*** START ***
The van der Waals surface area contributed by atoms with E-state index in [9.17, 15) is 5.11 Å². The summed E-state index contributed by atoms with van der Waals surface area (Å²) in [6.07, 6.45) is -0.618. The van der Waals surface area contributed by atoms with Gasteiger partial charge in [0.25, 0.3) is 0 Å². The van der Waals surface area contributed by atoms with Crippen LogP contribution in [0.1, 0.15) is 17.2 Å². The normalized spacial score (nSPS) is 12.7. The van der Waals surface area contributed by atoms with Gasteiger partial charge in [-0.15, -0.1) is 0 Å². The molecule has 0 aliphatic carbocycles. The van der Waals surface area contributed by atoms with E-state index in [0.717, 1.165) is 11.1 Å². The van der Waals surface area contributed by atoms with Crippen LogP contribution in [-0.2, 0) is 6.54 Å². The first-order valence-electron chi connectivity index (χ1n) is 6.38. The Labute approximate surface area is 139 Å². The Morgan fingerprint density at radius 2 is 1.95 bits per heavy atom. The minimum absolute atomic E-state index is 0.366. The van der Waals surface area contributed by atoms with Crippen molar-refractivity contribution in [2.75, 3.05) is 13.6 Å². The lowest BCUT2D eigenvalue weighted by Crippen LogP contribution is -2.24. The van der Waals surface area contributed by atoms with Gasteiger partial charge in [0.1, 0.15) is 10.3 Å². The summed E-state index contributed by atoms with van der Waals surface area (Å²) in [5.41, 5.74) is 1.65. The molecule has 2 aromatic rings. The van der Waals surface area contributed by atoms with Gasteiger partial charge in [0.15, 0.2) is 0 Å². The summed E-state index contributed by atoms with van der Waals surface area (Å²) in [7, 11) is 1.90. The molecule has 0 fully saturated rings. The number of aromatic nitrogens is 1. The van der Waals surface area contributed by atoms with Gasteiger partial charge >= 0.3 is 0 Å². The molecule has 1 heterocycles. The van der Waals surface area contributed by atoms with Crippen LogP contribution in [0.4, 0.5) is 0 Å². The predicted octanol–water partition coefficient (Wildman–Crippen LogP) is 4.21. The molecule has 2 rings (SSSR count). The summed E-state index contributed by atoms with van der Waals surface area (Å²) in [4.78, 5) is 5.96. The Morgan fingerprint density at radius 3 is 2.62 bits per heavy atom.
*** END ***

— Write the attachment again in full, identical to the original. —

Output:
The van der Waals surface area contributed by atoms with E-state index in [9.17, 15) is 5.11 Å². The summed E-state index contributed by atoms with van der Waals surface area (Å²) in [6.07, 6.45) is -0.618. The van der Waals surface area contributed by atoms with Gasteiger partial charge in [0.25, 0.3) is 0 Å². The van der Waals surface area contributed by atoms with Crippen LogP contribution in [0.1, 0.15) is 17.2 Å². The normalized spacial score (nSPS) is 12.7. The van der Waals surface area contributed by atoms with Gasteiger partial charge in [-0.15, -0.1) is 0 Å². The molecule has 0 aliphatic carbocycles. The van der Waals surface area contributed by atoms with E-state index in [0.717, 1.165) is 11.1 Å². The van der Waals surface area contributed by atoms with Crippen LogP contribution in [-0.2, 0) is 6.54 Å². The first-order valence-electron chi connectivity index (χ1n) is 6.38. The Labute approximate surface area is 139 Å². The Morgan fingerprint density at radius 2 is 1.95 bits per heavy atom. The minimum absolute atomic E-state index is 0.366. The van der Waals surface area contributed by atoms with Crippen molar-refractivity contribution in [2.75, 3.05) is 13.6 Å². The lowest BCUT2D eigenvalue weighted by Crippen LogP contribution is -2.24. The van der Waals surface area contributed by atoms with Gasteiger partial charge in [0.1, 0.15) is 10.3 Å². The summed E-state index contributed by atoms with van der Waals surface area (Å²) in [5.41, 5.74) is 1.65. The molecule has 2 aromatic rings. The van der Waals surface area contributed by atoms with Gasteiger partial charge in [0.15, 0.2) is 0 Å². The summed E-state index contributed by atoms with van der Waals surface area (Å²) in [7, 11) is 1.90. The molecule has 0 fully saturated rings. The number of aromatic nitrogens is 1. The van der Waals surface area contributed by atoms with Gasteiger partial charge >= 0.3 is 0 Å². The molecule has 1 heterocycles. The van der Waals surface area contributed by atoms with Crippen LogP contribution in [0.4, 0.5) is 0 Å². The predicted octanol–water partition coefficient (Wildman–Crippen LogP) is 4.21. The molecule has 2 rings (SSSR count). The summed E-state index contributed by atoms with van der Waals surface area (Å²) in [4.78, 5) is 5.96. The Morgan fingerprint density at radius 3 is 2.62 bits per heavy atom.